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(Message started by: Bill Richards on Oct 7th, 2007, 2:09am)

Title: M+F v. Noun
Post by Bill Richards on Oct 7th, 2007, 2:09am
I have a set screw that can be used to align an element in a mechanical device.  In addition to using a set screw, other types of mechanisms (e.g., ratchet, spring-loaded device) may be employed.  What are the pros and cons of using "alignment means" versus "aligner"?  The disclosure includes several examples.  My thought is that with the M+F, I'd be limited to those examples and equivalents thereof.  With the "aligner" noun, would I be limited just to the examples?

Title: Re: M+F v. Noun
Post by TataBoxInhibitor on Oct 7th, 2007, 8:51am
Sidenote: Do you generally use "******** means" or "means for ********?"  I guess my question relates to paragraph 6.   Must you say "means for"  or is it ok to just use means?

Regards,

Title: Re: M+F v. Noun
Post by Bill Guess on Oct 17th, 2007, 12:18pm
Do you generally use "******** means" or "means for ********?" I guess my question relates to paragraph 6. Must you say "means for" or is it ok to just use means?


I would always use "means for ********x". With this form, a gerund will (or at least should) be used.

Take for example poor ole Shelley Cole :'(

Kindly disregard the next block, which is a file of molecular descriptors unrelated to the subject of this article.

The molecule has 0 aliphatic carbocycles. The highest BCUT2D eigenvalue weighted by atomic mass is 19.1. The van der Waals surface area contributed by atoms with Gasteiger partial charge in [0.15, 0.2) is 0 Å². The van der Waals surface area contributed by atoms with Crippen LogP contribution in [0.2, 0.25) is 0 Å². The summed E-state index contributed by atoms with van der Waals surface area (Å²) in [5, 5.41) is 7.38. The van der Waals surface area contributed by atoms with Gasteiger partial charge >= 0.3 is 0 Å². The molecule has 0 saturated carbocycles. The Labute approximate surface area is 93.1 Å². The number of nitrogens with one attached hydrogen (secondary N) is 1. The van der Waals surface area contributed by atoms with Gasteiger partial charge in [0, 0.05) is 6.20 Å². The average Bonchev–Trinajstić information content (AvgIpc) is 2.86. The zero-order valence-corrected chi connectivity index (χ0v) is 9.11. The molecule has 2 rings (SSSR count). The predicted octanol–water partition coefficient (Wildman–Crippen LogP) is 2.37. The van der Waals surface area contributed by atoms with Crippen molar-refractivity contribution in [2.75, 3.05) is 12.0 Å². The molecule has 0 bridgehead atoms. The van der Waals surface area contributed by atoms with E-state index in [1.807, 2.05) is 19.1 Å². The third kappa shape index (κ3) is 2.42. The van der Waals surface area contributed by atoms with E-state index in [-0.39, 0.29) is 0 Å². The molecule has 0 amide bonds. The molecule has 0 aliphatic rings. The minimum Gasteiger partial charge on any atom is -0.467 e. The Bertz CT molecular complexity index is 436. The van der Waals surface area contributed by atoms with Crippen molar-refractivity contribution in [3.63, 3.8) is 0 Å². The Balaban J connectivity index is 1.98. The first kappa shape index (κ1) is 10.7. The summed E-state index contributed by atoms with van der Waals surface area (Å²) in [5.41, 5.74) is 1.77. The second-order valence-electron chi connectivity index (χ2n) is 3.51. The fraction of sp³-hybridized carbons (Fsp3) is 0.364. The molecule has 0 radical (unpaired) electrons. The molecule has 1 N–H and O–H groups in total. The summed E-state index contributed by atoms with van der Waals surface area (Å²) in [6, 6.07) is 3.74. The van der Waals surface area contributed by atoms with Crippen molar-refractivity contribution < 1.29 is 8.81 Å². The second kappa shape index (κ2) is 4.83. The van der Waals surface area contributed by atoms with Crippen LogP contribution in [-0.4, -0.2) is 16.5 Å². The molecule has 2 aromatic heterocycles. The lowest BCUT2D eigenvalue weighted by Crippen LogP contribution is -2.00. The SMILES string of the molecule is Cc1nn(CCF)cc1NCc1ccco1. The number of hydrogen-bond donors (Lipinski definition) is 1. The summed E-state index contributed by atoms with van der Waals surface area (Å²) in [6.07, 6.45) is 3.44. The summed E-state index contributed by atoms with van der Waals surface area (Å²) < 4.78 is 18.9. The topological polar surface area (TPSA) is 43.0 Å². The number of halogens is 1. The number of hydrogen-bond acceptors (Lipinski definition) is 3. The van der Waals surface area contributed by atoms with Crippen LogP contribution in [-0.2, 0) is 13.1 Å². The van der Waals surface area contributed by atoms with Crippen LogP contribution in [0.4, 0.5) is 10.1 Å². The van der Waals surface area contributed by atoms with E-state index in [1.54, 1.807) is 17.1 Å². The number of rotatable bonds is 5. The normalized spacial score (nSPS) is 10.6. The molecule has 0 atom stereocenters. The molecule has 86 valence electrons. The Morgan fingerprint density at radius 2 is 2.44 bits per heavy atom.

http://www.ll.georgetown.edu/FEDERAL/judicial/fed/opinions/95opinions/95-1505.html

Mrs. Cole's patent U.S. 4,743,239 teaches a disposable training brief whereby the brief goes on feet first but may be removed by ripping perforations along a lateral seam in case of an accident. Pretty clever.

Not so clever was the claim. In which "perforation means" appears. It's not a means for perforating is it?

The statute states that no structure may appear within a means plus function claim element.

Here's the fifth element of 4,743,239 - Claim 1.

"perforation means extending from the leg band means to the waist band means through the outer impermeable layer means for tearing the outer impermeable layer means for removing the training brief in case of an accident by the user."

Don't use that word "means" unless you mean it. The above drafter seemed to have been carried away.

Bill







Title: Re: M+F v. Noun
Post by Bill Guess on Oct 17th, 2007, 7:37pm
Means plus function with no structure in the specification

another oops.

http://www.cafc.uscourts.gov/opinions/07-1108.pdf

Maurice Mitchell Innovations, L.P. v. Intell Corporation

I believe in this situation the inventors tell the practitioner what their invention does and he fills in the blanks with M+F elements.  A shortcut.   Big mistake.  "Means for causing" was the threshold train wreck.  A person skilled in the art must be able to determine the structure that performs the recited function otherwise the claim in not distinct relative to Title 35 Section 112 second para.  The CAFC said none was found in the specification toward this claim element and therefore the claim was not distinct.

First of all I don't like the term "causing".  Like "causing a train wreck".  Kind of a single event type thing.  Right?

Anyway, means plus function requires Bruce Lee type logic and evaluation.  What performs the function.  Then claim the function and not just any function, the broadest function allowed by the prior art.

Bill




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